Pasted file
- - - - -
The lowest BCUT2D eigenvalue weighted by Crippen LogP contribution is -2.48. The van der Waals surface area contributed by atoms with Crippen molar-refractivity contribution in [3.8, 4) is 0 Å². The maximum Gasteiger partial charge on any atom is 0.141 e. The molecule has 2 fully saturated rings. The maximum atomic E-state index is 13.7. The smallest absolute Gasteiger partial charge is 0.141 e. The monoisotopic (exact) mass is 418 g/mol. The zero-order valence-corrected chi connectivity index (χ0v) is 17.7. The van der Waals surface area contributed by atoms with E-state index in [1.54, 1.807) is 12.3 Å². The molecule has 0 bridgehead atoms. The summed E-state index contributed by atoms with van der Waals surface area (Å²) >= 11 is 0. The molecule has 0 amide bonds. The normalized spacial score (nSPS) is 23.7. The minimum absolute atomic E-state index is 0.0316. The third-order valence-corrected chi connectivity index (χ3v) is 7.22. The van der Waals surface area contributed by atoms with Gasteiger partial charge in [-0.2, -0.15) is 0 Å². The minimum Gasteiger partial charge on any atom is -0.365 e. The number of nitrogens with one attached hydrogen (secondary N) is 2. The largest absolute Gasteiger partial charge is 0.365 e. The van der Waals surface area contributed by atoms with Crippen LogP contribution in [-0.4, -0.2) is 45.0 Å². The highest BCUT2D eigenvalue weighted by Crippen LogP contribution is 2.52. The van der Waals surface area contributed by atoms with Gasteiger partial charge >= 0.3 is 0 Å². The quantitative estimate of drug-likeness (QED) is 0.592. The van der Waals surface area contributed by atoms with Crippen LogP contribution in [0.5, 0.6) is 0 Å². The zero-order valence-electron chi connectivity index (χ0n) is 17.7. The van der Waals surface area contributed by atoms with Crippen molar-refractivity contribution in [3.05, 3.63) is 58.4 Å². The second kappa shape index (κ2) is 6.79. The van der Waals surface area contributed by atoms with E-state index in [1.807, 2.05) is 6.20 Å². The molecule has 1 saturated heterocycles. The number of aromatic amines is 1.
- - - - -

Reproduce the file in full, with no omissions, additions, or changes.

The lowest BCUT2D eigenvalue weighted by Crippen LogP contribution is -2.48. The van der Waals surface area contributed by atoms with Crippen molar-refractivity contribution in [3.8, 4) is 0 Å². The maximum Gasteiger partial charge on any atom is 0.141 e. The molecule has 2 fully saturated rings. The maximum atomic E-state index is 13.7. The smallest absolute Gasteiger partial charge is 0.141 e. The monoisotopic (exact) mass is 418 g/mol. The zero-order valence-corrected chi connectivity index (χ0v) is 17.7. The van der Waals surface area contributed by atoms with E-state index in [1.54, 1.807) is 12.3 Å². The molecule has 0 bridgehead atoms. The summed E-state index contributed by atoms with van der Waals surface area (Å²) >= 11 is 0. The molecule has 0 amide bonds. The normalized spacial score (nSPS) is 23.7. The minimum absolute atomic E-state index is 0.0316. The third-order valence-corrected chi connectivity index (χ3v) is 7.22. The van der Waals surface area contributed by atoms with Gasteiger partial charge in [-0.2, -0.15) is 0 Å². The minimum Gasteiger partial charge on any atom is -0.365 e. The number of nitrogens with one attached hydrogen (secondary N) is 2. The largest absolute Gasteiger partial charge is 0.365 e. The van der Waals surface area contributed by atoms with Crippen LogP contribution in [-0.4, -0.2) is 45.0 Å². The highest BCUT2D eigenvalue weighted by Crippen LogP contribution is 2.52. The van der Waals surface area contributed by atoms with Gasteiger partial charge >= 0.3 is 0 Å². The quantitative estimate of drug-likeness (QED) is 0.592. The van der Waals surface area contributed by atoms with Crippen LogP contribution in [0.5, 0.6) is 0 Å². The zero-order valence-electron chi connectivity index (χ0n) is 17.7. The van der Waals surface area contributed by atoms with Crippen molar-refractivity contribution in [3.05, 3.63) is 58.4 Å². The second kappa shape index (κ2) is 6.79. The van der Waals surface area contributed by atoms with E-state index in [1.807, 2.05) is 6.20 Å². The molecule has 1 saturated heterocycles. The number of aromatic amines is 1.